A wide range of jewellery and other personal equipment items were recovered and showed some interesting trends through time. Only intaglios and small bone beads were found regularly in the earlier contexts and the main focus of all the other categories tended to be in the first century AD.
Intaglios from the Campanian sites have been well studied as they have always attracted scholarly attention as one of the minor arts. An interesting aspect of the VI.1 group of intaglios are several examples that have features in their cutting which indicate they came from Roman Hellenising group. These have parts of the device formed by large facets and drilled features. This style of cutting went out of fashion long before the eruption. It is clear that people at Pompeii were using intaglios from perhaps the third century BC, and they must have been common by the late first century BC given the number found in the Augustan and early Tiberian levelling deposits.
A garnet intaglio depicting a crab from an Augusto-Tiberian context in the Inn. The body is made of of a single large facet and the stone is domed. (Catalogue no. 2.153). (Photo: Mike Baxter)
A banded agate intaglio depicting an unidentified goddess from an Augusto-Neronian context in the Inn. Note the drilled holes forming the seat. (Catalogue no. 2.157). (Photo: Mike Baxter)
Above. An Alésia brooch found in an Augusto-Tiberian context in the Shrine. These brooches are characterised by having iron hinge bars and on this one the iron has corroded obscuring part of the hinge casing. (Catalogue no. 2.13).
Right. An Aucissa brooch found in the levelling associated with building the Shrine after the earthquake destruction of the AD 60s. (Catalogue no. 2.16).
Brooches, by contrast, were not a common find and this matches the pattern that has been found amongst the finds from the eruption levels at Pompeii. They are sufficiently rare for it to be clear that brooches were not a normal part of dress in Pompeii by the time of the eruption, and the pattern in the VI.1 assemblage suggests this had been the case for some time. It can be suggested that where they are found, they are very probably indicating the presence of people who were not local to the area and who had a different type of dress. It is therefore of considerable interest that there is a concentration of brooches in deposits that are associated with the different phases of the Inn. An Inn by a major gate at the entrance to the town is, after all, a very likely place for people from other places to stay.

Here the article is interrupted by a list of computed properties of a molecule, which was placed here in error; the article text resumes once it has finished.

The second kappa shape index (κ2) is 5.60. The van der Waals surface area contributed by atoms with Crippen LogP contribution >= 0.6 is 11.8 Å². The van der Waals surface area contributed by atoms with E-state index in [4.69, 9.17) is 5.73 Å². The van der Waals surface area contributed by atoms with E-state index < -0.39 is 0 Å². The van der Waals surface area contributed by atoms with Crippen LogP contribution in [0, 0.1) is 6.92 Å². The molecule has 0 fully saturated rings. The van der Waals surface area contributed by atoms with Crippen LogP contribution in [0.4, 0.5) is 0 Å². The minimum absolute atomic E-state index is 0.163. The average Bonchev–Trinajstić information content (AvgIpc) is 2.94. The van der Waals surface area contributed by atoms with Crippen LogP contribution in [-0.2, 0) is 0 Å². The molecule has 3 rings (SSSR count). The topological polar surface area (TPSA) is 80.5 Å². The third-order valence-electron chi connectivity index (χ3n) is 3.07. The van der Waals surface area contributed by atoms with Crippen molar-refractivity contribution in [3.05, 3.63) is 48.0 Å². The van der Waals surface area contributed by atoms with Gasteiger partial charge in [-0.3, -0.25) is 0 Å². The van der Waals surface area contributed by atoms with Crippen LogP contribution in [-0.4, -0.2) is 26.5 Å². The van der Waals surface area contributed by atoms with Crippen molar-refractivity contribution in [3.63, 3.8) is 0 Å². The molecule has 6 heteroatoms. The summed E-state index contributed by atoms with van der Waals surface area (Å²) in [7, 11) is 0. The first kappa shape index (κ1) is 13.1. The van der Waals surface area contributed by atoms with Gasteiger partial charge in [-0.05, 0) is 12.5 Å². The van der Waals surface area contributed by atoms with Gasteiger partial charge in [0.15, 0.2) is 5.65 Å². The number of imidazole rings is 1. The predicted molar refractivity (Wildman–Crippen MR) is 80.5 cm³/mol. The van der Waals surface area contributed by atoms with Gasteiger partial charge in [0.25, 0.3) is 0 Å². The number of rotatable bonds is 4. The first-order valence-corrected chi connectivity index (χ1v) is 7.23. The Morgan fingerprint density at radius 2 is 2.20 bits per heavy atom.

One interesting find is a pearl from a later first century BC pit in the Casa del Chirurgo. Pliny the Elder considered that pearls were a decadent luxury introduced in the mid first century BC. Possibly this find indicates that someone in the Casa del Chirurgo was an early adapter to decadent luxury. Certainly the inhabitant of the house would have been rich enough to have afforded such items.
Other semi-precious items recovered included a small cornelian pendant and emerald beads which had been ground to shape. The latter feature is unusual as emerald beads usually occur as the natural hexagonal crystals which only require the central perforation to be bored to make them into beads.
A much rarer find within a Pompeian context was a fragment of a coral phallic pendant. This would have been doubly protective. The phallus was a good luck symbol to ward off evil, and Pliny the elder notes coral was a good amulet for babies. Despite Campania being a noted source of coral in the Roman world, it is surprisingly rare on the Vesuvian sites. This is possibly to be explained by the fact that by the mid first century AD, Pliny was noting that it had become so scarce and expensive that it was rarely seen in the countries in which it grew.
The pearl from the Casa del Chirurgo. (Catalogue no. 2.65).
An emerald from a post-earthquake context in the Workshop. Note the grinding to shape. (Catalogue no. 2.62).
Cornelian pendant from the levelling associated with the building of the Shrine after the earthquake. (Catalogue no. 2.64).
Fragment of a coral phallic pendant from an earth floor of the mid first century AD in the Inn.
(Catalogue no. 2.143).
(All photos: Mike Baxter)
Contents copyright H.E.M. Cool and M.J. Baxter 2016